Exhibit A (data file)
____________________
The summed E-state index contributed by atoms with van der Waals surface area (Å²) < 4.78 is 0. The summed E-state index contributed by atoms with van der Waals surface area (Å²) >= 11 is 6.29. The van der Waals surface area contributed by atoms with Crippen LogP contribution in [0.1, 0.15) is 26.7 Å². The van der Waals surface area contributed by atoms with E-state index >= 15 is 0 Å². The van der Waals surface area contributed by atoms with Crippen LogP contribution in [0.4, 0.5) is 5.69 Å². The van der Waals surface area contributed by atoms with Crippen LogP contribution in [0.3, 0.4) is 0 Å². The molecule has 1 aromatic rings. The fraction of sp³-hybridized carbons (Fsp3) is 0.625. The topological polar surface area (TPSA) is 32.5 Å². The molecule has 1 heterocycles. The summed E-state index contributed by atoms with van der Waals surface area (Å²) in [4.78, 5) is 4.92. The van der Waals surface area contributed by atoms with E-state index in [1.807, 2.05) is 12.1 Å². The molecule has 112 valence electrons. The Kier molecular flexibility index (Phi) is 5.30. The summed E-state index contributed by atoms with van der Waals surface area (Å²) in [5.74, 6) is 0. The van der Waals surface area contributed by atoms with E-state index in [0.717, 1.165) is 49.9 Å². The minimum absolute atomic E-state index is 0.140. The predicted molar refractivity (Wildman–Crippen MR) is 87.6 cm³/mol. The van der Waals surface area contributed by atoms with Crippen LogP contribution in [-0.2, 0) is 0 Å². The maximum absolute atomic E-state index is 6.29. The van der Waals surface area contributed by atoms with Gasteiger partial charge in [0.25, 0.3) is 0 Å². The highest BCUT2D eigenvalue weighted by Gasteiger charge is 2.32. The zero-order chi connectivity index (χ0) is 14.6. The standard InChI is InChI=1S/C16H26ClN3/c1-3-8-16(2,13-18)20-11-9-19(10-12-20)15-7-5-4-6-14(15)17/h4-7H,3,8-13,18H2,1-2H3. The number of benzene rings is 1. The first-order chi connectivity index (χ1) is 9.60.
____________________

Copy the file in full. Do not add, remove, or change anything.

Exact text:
The summed E-state index contributed by atoms with van der Waals surface area (Å²) < 4.78 is 0. The summed E-state index contributed by atoms with van der Waals surface area (Å²) >= 11 is 6.29. The van der Waals surface area contributed by atoms with Crippen LogP contribution in [0.1, 0.15) is 26.7 Å². The van der Waals surface area contributed by atoms with E-state index >= 15 is 0 Å². The van der Waals surface area contributed by atoms with Crippen LogP contribution in [0.4, 0.5) is 5.69 Å². The van der Waals surface area contributed by atoms with Crippen LogP contribution in [0.3, 0.4) is 0 Å². The molecule has 1 aromatic rings. The fraction of sp³-hybridized carbons (Fsp3) is 0.625. The topological polar surface area (TPSA) is 32.5 Å². The molecule has 1 heterocycles. The summed E-state index contributed by atoms with van der Waals surface area (Å²) in [4.78, 5) is 4.92. The van der Waals surface area contributed by atoms with E-state index in [1.807, 2.05) is 12.1 Å². The molecule has 112 valence electrons. The Kier molecular flexibility index (Phi) is 5.30. The summed E-state index contributed by atoms with van der Waals surface area (Å²) in [5.74, 6) is 0. The van der Waals surface area contributed by atoms with E-state index in [0.717, 1.165) is 49.9 Å². The minimum absolute atomic E-state index is 0.140. The predicted molar refractivity (Wildman–Crippen MR) is 87.6 cm³/mol. The van der Waals surface area contributed by atoms with Crippen LogP contribution in [-0.2, 0) is 0 Å². The maximum absolute atomic E-state index is 6.29. The van der Waals surface area contributed by atoms with Gasteiger partial charge in [0.25, 0.3) is 0 Å². The highest BCUT2D eigenvalue weighted by Gasteiger charge is 2.32. The zero-order chi connectivity index (χ0) is 14.6. The standard InChI is InChI=1S/C16H26ClN3/c1-3-8-16(2,13-18)20-11-9-19(10-12-20)15-7-5-4-6-14(15)17/h4-7H,3,8-13,18H2,1-2H3. The number of benzene rings is 1. The first-order chi connectivity index (χ1) is 9.60.